When the investigation was presented to Armstrong, he signed off on the findings without reviewing them or even fully discussing the incident.

The outside report by the firm was commissioned after the sergeant admitted — in a separate incident, more than a year later — to discharging his service weapon in the elevator of an OPD building and covering up what happened by tossing the shell casing over the Bay Bridge. He remains on administrative leave.

“The multiple failures, at every level, to hold this sergeant responsible, belie OPD’s stated position that it can police itself and hold its members accountable for misconduct,” the report states.

The latest revelations arrive as OPD was thought to be in the final stages of federal oversight. Robert Warshaw, a federal court-appointed monitor, had determined last year that the department was on track to comply with most of the 52 tasks laid out as part of a 2003 agreement to settle a lawsuit filed by West Oakland residents victimized by the Riders.

U.S. District Judge William Orrick ordered the release of the new external report, writing that it would bring “greater public transparency and accountability” for Oakland police. A hearing on the department’s progress is scheduled for next week.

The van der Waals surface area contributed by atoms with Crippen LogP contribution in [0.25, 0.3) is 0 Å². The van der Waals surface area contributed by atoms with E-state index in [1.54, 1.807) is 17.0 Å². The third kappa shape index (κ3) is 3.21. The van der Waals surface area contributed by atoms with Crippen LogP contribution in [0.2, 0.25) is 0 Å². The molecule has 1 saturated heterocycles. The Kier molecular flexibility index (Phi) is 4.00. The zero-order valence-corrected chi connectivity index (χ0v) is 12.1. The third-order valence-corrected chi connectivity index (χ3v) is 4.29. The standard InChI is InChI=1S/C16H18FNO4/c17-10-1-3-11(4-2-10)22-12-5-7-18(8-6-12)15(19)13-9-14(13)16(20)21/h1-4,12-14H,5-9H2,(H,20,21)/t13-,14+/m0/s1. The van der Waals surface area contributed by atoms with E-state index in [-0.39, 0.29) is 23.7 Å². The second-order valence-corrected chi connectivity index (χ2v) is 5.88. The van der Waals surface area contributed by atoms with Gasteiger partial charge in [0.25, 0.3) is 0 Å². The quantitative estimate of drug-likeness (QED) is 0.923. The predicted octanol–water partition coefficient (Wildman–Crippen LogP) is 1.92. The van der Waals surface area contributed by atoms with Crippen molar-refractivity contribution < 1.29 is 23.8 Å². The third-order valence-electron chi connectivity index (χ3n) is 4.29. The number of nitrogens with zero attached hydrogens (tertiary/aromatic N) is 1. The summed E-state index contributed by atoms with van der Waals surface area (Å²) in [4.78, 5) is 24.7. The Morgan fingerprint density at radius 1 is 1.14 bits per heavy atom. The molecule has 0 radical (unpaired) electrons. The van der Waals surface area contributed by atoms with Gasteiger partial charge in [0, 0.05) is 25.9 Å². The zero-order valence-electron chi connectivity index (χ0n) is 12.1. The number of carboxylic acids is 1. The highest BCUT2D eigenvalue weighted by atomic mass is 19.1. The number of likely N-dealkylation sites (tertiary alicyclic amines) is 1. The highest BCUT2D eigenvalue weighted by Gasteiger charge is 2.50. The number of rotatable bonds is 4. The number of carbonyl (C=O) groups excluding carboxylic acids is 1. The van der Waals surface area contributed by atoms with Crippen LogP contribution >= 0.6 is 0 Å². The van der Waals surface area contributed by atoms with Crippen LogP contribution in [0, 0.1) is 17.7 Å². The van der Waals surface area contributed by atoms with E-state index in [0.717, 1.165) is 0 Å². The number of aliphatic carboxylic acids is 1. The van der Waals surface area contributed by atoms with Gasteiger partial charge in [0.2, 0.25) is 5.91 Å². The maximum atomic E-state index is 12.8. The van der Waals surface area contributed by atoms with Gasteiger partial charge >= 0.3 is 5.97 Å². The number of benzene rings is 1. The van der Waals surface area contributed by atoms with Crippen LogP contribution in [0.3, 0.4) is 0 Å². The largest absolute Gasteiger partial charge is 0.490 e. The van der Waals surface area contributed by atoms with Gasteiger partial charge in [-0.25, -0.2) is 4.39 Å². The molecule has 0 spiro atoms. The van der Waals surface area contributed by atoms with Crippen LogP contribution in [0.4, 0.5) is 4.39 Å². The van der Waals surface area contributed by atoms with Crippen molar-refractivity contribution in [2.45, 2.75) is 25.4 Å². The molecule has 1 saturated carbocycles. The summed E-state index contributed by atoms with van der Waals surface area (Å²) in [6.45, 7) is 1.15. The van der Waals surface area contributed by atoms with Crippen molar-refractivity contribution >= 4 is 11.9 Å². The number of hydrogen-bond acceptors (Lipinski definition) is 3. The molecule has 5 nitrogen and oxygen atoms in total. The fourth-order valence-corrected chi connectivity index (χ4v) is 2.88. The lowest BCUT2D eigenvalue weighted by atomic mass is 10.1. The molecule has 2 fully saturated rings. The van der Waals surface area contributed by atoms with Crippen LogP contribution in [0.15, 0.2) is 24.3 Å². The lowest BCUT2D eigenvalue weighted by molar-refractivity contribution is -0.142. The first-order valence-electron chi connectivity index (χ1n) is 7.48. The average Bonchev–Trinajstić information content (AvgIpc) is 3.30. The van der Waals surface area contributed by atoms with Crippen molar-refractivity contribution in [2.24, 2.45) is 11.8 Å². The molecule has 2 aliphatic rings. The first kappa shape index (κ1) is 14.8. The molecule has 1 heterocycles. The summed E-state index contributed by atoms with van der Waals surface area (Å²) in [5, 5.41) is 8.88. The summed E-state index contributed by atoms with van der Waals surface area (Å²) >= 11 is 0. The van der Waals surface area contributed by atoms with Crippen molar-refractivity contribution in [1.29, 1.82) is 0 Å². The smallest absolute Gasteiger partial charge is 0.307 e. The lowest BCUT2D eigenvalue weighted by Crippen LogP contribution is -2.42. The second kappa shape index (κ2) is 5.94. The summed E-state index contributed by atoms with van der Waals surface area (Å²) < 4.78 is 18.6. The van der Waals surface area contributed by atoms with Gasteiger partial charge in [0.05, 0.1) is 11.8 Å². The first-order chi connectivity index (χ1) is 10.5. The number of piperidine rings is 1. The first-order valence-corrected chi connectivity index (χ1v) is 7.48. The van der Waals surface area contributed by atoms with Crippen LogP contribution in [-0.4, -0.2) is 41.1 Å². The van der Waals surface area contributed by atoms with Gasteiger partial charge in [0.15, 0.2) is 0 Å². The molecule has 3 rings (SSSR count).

The investigation recommended the department sustain rules violations against Armstrong for “failing to hold his subordinate officers to account, for failing to engage effectively in the review of the incident and for allowing the subject officer to escape responsibility for serious misconduct.”

The report authors said “the recommended findings are contained in a separate, confidential Internal Affairs Division report.”

In their statement, Thao and Reiskin said the city “understands that additional findings are forthcoming.”

Sgt. Barry Donelan, the president of the police officer union said, “Despite the decision to place Chief Armstrong on administrative leave, Oakland residents can be assured that its dedicated police officers will continue to respond to their calls for help.”

Staff writers Harry Harris and Jakob Rodgers contributed to this report.